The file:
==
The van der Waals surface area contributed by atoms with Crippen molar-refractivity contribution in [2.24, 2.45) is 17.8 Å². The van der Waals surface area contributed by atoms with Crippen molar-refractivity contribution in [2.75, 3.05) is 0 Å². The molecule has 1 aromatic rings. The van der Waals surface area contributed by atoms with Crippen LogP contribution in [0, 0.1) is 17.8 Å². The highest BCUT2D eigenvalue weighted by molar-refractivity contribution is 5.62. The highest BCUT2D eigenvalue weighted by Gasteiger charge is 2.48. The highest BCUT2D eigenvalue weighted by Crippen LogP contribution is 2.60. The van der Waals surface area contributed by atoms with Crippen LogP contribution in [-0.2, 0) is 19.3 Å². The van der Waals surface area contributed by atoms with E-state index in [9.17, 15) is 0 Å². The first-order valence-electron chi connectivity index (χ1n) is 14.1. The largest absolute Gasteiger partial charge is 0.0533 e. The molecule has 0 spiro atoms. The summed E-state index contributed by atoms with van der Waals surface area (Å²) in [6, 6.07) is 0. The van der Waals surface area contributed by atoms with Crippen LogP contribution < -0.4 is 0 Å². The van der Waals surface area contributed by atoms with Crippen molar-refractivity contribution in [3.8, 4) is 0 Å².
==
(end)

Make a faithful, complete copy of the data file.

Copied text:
The van der Waals surface area contributed by atoms with Crippen molar-refractivity contribution in [2.24, 2.45) is 17.8 Å². The van der Waals surface area contributed by atoms with Crippen molar-refractivity contribution in [2.75, 3.05) is 0 Å². The molecule has 1 aromatic rings. The van der Waals surface area contributed by atoms with Crippen LogP contribution in [0, 0.1) is 17.8 Å². The highest BCUT2D eigenvalue weighted by molar-refractivity contribution is 5.62. The highest BCUT2D eigenvalue weighted by Gasteiger charge is 2.48. The highest BCUT2D eigenvalue weighted by Crippen LogP contribution is 2.60. The van der Waals surface area contributed by atoms with Crippen LogP contribution in [-0.2, 0) is 19.3 Å². The van der Waals surface area contributed by atoms with E-state index in [9.17, 15) is 0 Å². The first-order valence-electron chi connectivity index (χ1n) is 14.1. The largest absolute Gasteiger partial charge is 0.0533 e. The molecule has 0 spiro atoms. The summed E-state index contributed by atoms with van der Waals surface area (Å²) in [6, 6.07) is 0. The van der Waals surface area contributed by atoms with Crippen LogP contribution < -0.4 is 0 Å². The van der Waals surface area contributed by atoms with Crippen molar-refractivity contribution in [3.8, 4) is 0 Å².